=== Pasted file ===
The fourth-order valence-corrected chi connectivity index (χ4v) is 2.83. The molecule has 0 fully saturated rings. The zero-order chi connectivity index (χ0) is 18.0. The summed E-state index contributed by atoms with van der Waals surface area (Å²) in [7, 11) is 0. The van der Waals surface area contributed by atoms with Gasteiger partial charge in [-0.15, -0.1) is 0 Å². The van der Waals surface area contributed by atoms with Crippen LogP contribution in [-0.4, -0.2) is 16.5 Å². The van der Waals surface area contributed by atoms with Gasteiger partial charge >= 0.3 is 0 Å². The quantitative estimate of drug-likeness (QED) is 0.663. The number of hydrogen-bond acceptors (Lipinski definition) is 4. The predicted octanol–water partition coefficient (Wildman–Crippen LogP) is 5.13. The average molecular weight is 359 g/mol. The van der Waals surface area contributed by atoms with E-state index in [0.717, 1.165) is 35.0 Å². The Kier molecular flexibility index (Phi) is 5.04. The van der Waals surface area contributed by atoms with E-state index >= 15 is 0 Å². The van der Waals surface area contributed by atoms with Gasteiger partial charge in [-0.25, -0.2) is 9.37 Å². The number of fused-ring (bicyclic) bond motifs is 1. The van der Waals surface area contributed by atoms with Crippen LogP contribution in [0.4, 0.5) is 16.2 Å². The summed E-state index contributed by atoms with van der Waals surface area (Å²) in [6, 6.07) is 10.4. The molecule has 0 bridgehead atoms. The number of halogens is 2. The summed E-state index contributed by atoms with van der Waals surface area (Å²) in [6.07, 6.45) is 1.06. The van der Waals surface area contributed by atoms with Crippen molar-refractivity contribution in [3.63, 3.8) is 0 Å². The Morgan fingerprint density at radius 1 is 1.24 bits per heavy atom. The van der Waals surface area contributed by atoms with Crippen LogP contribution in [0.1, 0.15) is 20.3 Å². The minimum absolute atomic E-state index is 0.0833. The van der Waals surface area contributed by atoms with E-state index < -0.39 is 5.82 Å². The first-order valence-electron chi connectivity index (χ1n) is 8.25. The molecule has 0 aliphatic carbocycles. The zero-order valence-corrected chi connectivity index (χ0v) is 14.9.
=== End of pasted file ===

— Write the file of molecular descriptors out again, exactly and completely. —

The fourth-order valence-corrected chi connectivity index (χ4v) is 2.83. The molecule has 0 fully saturated rings. The zero-order chi connectivity index (χ0) is 18.0. The summed E-state index contributed by atoms with van der Waals surface area (Å²) in [7, 11) is 0. The van der Waals surface area contributed by atoms with Gasteiger partial charge in [-0.15, -0.1) is 0 Å². The van der Waals surface area contributed by atoms with Crippen LogP contribution in [-0.4, -0.2) is 16.5 Å². The van der Waals surface area contributed by atoms with Gasteiger partial charge >= 0.3 is 0 Å². The quantitative estimate of drug-likeness (QED) is 0.663. The number of hydrogen-bond acceptors (Lipinski definition) is 4. The predicted octanol–water partition coefficient (Wildman–Crippen LogP) is 5.13. The average molecular weight is 359 g/mol. The van der Waals surface area contributed by atoms with E-state index in [0.717, 1.165) is 35.0 Å². The Kier molecular flexibility index (Phi) is 5.04. The van der Waals surface area contributed by atoms with E-state index >= 15 is 0 Å². The van der Waals surface area contributed by atoms with Gasteiger partial charge in [-0.25, -0.2) is 9.37 Å². The number of fused-ring (bicyclic) bond motifs is 1. The van der Waals surface area contributed by atoms with Crippen LogP contribution in [0.4, 0.5) is 16.2 Å². The summed E-state index contributed by atoms with van der Waals surface area (Å²) in [6, 6.07) is 10.4. The molecule has 0 bridgehead atoms. The number of halogens is 2. The summed E-state index contributed by atoms with van der Waals surface area (Å²) in [6.07, 6.45) is 1.06. The van der Waals surface area contributed by atoms with Crippen molar-refractivity contribution in [3.63, 3.8) is 0 Å². The Morgan fingerprint density at radius 1 is 1.24 bits per heavy atom. The van der Waals surface area contributed by atoms with Crippen LogP contribution in [0.1, 0.15) is 20.3 Å². The minimum absolute atomic E-state index is 0.0833. The van der Waals surface area contributed by atoms with E-state index < -0.39 is 5.82 Å². The first-order valence-electron chi connectivity index (χ1n) is 8.25. The molecule has 0 aliphatic carbocycles. The zero-order valence-corrected chi connectivity index (χ0v) is 14.9.